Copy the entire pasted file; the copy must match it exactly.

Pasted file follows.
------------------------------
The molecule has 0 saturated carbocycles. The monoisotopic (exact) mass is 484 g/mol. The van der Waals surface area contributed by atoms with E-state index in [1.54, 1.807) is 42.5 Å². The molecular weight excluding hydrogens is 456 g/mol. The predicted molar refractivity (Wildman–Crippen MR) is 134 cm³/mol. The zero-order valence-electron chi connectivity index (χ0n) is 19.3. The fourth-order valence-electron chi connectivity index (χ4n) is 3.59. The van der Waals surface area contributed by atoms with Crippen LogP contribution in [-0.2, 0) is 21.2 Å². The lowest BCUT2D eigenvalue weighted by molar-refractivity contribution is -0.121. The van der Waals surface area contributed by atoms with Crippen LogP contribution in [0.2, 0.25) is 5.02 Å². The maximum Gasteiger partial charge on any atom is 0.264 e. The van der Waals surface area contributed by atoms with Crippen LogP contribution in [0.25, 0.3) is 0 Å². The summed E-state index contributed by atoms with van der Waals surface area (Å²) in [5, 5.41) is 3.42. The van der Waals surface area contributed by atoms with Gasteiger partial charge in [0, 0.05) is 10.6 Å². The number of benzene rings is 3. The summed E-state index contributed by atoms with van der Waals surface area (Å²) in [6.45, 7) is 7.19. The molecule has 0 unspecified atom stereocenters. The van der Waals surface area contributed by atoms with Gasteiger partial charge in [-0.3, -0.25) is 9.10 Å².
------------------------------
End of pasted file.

The molecule has 0 saturated carbocycles. The monoisotopic (exact) mass is 484 g/mol. The van der Waals surface area contributed by atoms with E-state index in [1.54, 1.807) is 42.5 Å². The molecular weight excluding hydrogens is 456 g/mol. The predicted molar refractivity (Wildman–Crippen MR) is 134 cm³/mol. The zero-order valence-electron chi connectivity index (χ0n) is 19.3. The fourth-order valence-electron chi connectivity index (χ4n) is 3.59. The van der Waals surface area contributed by atoms with Crippen LogP contribution in [-0.2, 0) is 21.2 Å². The lowest BCUT2D eigenvalue weighted by molar-refractivity contribution is -0.121. The van der Waals surface area contributed by atoms with Crippen LogP contribution in [0.2, 0.25) is 5.02 Å². The maximum Gasteiger partial charge on any atom is 0.264 e. The van der Waals surface area contributed by atoms with Crippen LogP contribution in [0.25, 0.3) is 0 Å². The summed E-state index contributed by atoms with van der Waals surface area (Å²) in [5, 5.41) is 3.42. The van der Waals surface area contributed by atoms with Gasteiger partial charge in [0, 0.05) is 10.6 Å². The number of benzene rings is 3. The summed E-state index contributed by atoms with van der Waals surface area (Å²) in [6.45, 7) is 7.19. The molecule has 0 unspecified atom stereocenters. The van der Waals surface area contributed by atoms with Gasteiger partial charge in [-0.3, -0.25) is 9.10 Å².